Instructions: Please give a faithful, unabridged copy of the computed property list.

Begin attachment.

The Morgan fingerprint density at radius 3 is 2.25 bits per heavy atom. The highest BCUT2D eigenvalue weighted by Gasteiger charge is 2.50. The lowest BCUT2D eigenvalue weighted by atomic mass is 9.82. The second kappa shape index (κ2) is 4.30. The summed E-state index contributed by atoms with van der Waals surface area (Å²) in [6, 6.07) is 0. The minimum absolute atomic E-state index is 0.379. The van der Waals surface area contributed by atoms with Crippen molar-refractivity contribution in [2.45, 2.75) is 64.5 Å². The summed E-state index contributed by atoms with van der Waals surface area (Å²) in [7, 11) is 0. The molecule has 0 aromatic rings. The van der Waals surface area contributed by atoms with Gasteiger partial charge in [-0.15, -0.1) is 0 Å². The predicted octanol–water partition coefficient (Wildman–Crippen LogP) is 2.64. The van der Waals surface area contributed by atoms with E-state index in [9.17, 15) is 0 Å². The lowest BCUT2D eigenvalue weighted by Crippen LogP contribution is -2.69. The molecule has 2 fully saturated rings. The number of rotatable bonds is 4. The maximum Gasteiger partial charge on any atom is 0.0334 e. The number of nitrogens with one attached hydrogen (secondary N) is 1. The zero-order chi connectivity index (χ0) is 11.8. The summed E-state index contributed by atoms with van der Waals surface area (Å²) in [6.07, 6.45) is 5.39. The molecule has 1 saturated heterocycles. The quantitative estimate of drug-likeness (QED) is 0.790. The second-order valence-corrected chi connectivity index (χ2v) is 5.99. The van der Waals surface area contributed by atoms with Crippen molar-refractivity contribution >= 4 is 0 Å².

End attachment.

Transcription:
The Morgan fingerprint density at radius 3 is 2.25 bits per heavy atom. The highest BCUT2D eigenvalue weighted by Gasteiger charge is 2.50. The lowest BCUT2D eigenvalue weighted by atomic mass is 9.82. The second kappa shape index (κ2) is 4.30. The summed E-state index contributed by atoms with van der Waals surface area (Å²) in [6, 6.07) is 0. The minimum absolute atomic E-state index is 0.379. The van der Waals surface area contributed by atoms with Crippen molar-refractivity contribution in [2.45, 2.75) is 64.5 Å². The summed E-state index contributed by atoms with van der Waals surface area (Å²) in [7, 11) is 0. The molecule has 0 aromatic rings. The van der Waals surface area contributed by atoms with Gasteiger partial charge in [-0.15, -0.1) is 0 Å². The predicted octanol–water partition coefficient (Wildman–Crippen LogP) is 2.64. The van der Waals surface area contributed by atoms with E-state index in [9.17, 15) is 0 Å². The lowest BCUT2D eigenvalue weighted by Crippen LogP contribution is -2.69. The molecule has 2 fully saturated rings. The number of rotatable bonds is 4. The maximum Gasteiger partial charge on any atom is 0.0334 e. The number of nitrogens with one attached hydrogen (secondary N) is 1. The zero-order chi connectivity index (χ0) is 11.8. The summed E-state index contributed by atoms with van der Waals surface area (Å²) in [6.07, 6.45) is 5.39. The molecule has 1 saturated heterocycles. The quantitative estimate of drug-likeness (QED) is 0.790. The second-order valence-corrected chi connectivity index (χ2v) is 5.99. The van der Waals surface area contributed by atoms with Crippen molar-refractivity contribution >= 4 is 0 Å².